A slow but steady evolution in best practice on cost disclosure and reporting is changing the way pension funds think about the asset management industry as well as the way they structure their internal resources.
As our Special Report on fees and costs shows, and as IPE has reported over the years, there has been a material understatement of the true costs of asset management and the impact of implicit costs has been underestimated. Working through this requires co-ordination and common frameworks and templates, preferably across borders.
The West Midlands Pension Fund, part of the UK’s Local Government Pension Scheme reported a jump in costs from around £11m to £87m (€14m to €106m) when it measured its expenditure against a new framework in the 2013-14 financial year. It was not the only investor to record such a jump when seeking greater transparency about costs.
Regulatory and industry initiatives to standardise information and presentation on costs, as well as the way pension funds themselves disclose costs, has helped investors understand where they may be incurring unnecessary cost and where their asset allocation decisions are most effective.
Armed with a truer picture of the costs of their investment services, this slow revolution places pension funds in a better position to negotiate both with internal stakeholders as well as external providers. Greater knowledge and understanding of costs could help them to build a case to take more functions in-house, for example.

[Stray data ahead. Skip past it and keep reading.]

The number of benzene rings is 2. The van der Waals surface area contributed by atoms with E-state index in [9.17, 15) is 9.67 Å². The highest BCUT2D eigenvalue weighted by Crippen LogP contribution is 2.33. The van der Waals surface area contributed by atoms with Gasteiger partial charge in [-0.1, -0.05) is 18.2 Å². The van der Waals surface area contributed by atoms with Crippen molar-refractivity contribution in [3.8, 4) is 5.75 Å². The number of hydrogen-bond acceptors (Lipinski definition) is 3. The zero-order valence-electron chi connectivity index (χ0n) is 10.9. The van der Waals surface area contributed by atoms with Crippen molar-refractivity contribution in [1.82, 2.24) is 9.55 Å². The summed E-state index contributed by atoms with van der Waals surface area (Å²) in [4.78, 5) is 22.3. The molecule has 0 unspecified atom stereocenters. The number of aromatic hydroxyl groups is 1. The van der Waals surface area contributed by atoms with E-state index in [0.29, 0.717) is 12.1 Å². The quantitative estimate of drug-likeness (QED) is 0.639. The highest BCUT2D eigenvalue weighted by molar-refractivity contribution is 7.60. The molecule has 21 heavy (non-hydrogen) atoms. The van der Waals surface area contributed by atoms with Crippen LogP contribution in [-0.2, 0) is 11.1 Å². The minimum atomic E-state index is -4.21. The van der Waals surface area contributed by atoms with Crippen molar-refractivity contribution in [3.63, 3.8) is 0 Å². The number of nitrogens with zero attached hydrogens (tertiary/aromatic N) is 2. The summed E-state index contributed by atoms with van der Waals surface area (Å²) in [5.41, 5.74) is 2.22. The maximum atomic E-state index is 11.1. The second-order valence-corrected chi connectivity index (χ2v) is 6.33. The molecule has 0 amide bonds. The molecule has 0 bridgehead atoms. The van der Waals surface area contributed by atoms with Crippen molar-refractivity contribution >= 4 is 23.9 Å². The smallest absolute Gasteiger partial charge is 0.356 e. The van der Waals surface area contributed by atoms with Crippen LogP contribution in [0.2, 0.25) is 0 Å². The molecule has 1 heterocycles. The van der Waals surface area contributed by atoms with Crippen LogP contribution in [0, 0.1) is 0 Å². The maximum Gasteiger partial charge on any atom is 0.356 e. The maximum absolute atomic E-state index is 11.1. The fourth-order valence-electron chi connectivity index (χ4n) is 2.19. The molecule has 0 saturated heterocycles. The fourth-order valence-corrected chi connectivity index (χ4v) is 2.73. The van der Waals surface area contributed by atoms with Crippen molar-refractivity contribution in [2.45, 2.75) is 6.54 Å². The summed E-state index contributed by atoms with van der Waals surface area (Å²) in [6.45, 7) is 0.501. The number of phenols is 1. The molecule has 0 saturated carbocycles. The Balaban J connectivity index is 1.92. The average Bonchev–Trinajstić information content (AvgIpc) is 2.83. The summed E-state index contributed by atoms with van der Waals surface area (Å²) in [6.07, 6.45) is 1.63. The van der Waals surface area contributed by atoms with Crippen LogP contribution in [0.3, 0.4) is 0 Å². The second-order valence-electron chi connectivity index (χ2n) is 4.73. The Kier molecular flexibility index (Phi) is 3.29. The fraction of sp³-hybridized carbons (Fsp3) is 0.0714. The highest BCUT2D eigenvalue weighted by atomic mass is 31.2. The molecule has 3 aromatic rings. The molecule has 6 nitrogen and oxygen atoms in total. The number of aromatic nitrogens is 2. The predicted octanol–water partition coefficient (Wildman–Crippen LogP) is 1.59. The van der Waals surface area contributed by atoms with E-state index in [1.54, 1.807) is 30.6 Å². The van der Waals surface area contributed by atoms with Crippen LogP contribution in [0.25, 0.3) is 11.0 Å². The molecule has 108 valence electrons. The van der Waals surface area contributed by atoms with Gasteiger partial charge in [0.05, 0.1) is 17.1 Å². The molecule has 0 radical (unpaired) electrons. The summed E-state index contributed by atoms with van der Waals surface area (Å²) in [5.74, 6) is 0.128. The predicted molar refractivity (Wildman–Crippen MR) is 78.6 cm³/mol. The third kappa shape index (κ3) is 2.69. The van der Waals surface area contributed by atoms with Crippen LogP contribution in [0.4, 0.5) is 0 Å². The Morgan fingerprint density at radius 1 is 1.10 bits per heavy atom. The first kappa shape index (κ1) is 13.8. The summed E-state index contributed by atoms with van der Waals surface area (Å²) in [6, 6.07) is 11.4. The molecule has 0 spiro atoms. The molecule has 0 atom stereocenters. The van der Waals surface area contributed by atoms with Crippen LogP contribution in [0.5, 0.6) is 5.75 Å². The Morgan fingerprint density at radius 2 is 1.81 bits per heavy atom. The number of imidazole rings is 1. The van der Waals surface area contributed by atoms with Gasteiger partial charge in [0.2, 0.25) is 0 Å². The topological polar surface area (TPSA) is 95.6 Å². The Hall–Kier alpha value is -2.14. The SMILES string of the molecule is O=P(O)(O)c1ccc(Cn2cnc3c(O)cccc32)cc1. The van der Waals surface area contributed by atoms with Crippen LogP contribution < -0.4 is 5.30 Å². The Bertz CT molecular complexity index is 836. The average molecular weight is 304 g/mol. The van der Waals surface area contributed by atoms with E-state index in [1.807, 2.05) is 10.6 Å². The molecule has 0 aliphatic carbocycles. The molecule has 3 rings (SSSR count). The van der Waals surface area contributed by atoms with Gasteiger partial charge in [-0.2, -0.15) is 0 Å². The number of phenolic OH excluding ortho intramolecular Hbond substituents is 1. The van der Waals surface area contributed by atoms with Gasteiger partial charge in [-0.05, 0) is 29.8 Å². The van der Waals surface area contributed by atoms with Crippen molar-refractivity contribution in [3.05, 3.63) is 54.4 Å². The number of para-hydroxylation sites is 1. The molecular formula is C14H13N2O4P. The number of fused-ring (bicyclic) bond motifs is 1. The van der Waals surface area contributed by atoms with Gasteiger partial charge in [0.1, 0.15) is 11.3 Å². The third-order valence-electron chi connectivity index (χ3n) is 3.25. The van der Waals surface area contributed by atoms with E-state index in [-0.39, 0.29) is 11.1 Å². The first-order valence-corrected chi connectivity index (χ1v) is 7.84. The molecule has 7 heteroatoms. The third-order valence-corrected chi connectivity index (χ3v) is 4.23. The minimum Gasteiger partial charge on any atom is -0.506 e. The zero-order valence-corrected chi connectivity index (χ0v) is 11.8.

Although asset management fees have generally dropped in recent years, pension funds still think fees are still too high overall. Yet there does not seem to be much appetite for a blanket approach that disregards high-fee asset classes, like private equity, solely on cost grounds. Few pension funds want to shut themselves out of potential sources of return.
Thanks to demand for illiquid asset classes, private equity fees have been going up in recent years. Take-up of the Institutional Limited Partners Association’s cost reporting template has not been widespread among general partners, whose services are in demend.
Thanks to growing familiarity with private debt, especially as large investors seek to do deals in-house, awareness is growing of issues like wasted legal and due diligence costs on deals that do not go through. Very large pension funds with an extensive in-house private markets investment programme are also aware that building this resource means justifying higher staff compensation costs, which does not always sit easily with members and other stakeholders.
As the Dutch Financial Markets Authority (AFM) said in a report from May 2015, the costs of pension funds are of great importance for wider society. This remains the case.